Day 37 Douglas Bridge

June 7 –  In late December 1964 a massive rain system rolled off the ocean into Oregon and northern California and continued to drop rain for 20 days.  When it was done the floods had killed nearly 20 people, severely damaged or completely laid waste to at least 10 coastal towns, destroyed all or portions of more than 25 major highway bridges, filled two ocean ports with debris so that they needed to be closed, and knocked out the region’s only railroad.  Phone and electrical service was cut off, and for months the only way in or out of the region was by boat or helicopter.

Earl and Ethel’s album includes a photo of a bridge with two bears.  Across the top was written the description, “Decorative Bridge – Cal.”   Their photo also contained a highway sign indicating that the bridge crossed the Klamath River and was part of US 101.  This detail showed just how far north the couple traveled in California, the highway they used and the route they would follow to cross into Oregon.  Further investigation revealed that the bridge was completed in 1926 and named the Douglas Memorial Bridge to honor a former state assemblyman for that district. The bridge was destroyed in the 1964 floods on December 22.   All that remains today are a single west section of the bridge and the two 8-ton concrete bears Earl and Ethel captured in 1937.   A replacement bridge for US 101 was later built further upstream.  Its entrance spans on both ends have similar sized bears painted gold.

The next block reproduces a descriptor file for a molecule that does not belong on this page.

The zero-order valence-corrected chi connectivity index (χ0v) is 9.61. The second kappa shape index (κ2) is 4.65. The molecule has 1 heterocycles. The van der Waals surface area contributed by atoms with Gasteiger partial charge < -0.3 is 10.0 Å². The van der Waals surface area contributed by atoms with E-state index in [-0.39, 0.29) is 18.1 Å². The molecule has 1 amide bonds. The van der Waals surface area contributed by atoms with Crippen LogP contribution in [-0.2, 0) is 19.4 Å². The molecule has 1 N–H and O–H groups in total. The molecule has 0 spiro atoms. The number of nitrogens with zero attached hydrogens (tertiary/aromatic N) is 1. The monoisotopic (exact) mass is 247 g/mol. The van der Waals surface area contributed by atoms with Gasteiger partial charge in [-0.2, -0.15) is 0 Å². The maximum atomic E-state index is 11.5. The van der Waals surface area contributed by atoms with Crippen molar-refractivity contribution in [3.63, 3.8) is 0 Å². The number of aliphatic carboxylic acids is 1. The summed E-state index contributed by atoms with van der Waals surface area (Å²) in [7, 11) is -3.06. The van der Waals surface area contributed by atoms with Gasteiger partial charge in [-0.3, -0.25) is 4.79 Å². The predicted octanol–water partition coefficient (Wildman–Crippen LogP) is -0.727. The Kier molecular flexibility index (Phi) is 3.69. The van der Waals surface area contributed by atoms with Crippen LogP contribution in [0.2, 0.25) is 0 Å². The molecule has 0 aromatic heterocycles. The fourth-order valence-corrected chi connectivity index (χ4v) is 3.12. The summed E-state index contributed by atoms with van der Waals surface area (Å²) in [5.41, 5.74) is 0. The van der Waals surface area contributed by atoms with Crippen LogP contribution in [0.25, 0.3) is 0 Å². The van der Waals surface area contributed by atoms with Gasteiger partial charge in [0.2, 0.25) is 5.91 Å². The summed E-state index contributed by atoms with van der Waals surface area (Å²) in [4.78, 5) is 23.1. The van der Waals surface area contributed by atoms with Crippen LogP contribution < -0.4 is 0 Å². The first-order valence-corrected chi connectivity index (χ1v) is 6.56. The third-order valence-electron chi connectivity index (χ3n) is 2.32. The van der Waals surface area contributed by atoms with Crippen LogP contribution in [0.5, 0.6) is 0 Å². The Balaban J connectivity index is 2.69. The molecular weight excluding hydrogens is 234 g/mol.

Plaque describing the loss of the bridge in 1964

All that remains today.

Lynn overlooking a peaceful Klamath River today from the former bridge.

A replacement tribute to earlier glory.

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